International aid agency Oxfam on Monday called on world leaders to redouble their efforts to fight the impact of rising food and fuel prices, which it said were eroding real gains in poverty reduction.
Oxfam said in a statement ahead of a crucial United Nations meeting in New York this week to assess the state of the world's fight against global poverty that higher food prices indirectly affect progress towards many of the other goals as well, not least because hunger negatively impacts on peoples' ability to work, stay healthy and for children to go to school.
"In the face of these new and daunting challenges we need a dramatic shift in political will and ambition.
This meeting must deliver concrete plans on how to keep these anti-poverty targets in our sights," Alison Woodhead, Oxfam International's Spokeswoman, said in a statement issued in Nairobi.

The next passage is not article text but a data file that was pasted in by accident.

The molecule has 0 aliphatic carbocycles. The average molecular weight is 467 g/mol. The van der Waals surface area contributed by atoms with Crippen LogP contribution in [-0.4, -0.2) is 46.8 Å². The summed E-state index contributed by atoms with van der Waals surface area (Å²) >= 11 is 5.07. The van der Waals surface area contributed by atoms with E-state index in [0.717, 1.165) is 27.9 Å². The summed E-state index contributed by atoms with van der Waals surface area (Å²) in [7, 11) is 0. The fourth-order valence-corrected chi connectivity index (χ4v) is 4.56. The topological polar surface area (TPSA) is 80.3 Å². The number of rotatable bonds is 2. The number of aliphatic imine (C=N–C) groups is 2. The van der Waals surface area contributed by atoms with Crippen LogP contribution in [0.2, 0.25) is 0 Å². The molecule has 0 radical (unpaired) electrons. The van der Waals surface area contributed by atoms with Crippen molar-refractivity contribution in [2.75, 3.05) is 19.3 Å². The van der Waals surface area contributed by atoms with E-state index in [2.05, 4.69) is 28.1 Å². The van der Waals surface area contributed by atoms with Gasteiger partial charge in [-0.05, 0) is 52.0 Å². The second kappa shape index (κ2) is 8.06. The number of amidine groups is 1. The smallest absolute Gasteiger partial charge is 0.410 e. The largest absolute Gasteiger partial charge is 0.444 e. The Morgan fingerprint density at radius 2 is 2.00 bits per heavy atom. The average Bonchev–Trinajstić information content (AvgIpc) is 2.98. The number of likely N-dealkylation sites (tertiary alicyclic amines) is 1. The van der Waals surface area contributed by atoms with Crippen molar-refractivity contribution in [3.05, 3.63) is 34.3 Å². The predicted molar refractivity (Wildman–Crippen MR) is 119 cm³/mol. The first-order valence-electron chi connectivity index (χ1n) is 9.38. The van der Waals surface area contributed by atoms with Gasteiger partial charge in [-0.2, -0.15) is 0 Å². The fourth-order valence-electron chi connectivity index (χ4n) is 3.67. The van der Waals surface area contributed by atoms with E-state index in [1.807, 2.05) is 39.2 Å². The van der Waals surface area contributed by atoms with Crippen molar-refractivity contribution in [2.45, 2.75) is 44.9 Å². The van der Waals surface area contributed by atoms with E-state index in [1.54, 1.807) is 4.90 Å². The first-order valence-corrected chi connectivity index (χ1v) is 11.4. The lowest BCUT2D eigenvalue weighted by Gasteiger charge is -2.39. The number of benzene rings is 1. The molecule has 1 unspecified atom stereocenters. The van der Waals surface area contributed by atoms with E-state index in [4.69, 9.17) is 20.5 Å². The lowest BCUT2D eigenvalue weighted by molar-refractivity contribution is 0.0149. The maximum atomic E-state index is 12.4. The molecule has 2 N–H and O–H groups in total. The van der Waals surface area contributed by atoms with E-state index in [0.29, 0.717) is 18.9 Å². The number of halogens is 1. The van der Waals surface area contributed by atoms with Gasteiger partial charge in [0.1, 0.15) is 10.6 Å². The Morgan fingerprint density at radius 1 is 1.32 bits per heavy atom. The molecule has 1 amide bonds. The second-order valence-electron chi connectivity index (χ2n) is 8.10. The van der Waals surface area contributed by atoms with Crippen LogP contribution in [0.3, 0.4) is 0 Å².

The latest UN estimates suggested that the number of malnourished people worldwide has increased by 75 million, to 925 million, reversing progress towards the Millennium Development Goal (MDG) of halving world hungers by 2015.
Oxfam urged world leaders to treat this as an emergency summit and step up their efforts in the fight against poverty.
"Leaders must not just re-issue empty promises, with their fingers crossed behind their backs.
This is a poverty emergency that requires exactly the same attention and response as the financial crisis grabbing the headlines.
Significant progress has been made but much more needs to be done," said Woodhead.
The organization said remarkable progress is possible, even in the poorest countries.
"In Rwanda the number of children dying from malaria has been cut by two-thirds in the last two years alone," it said.
"A boy born in Tanzania today is 25 per cent less likely to die by his first birthday than his sister born just four years ago," said Oxfam.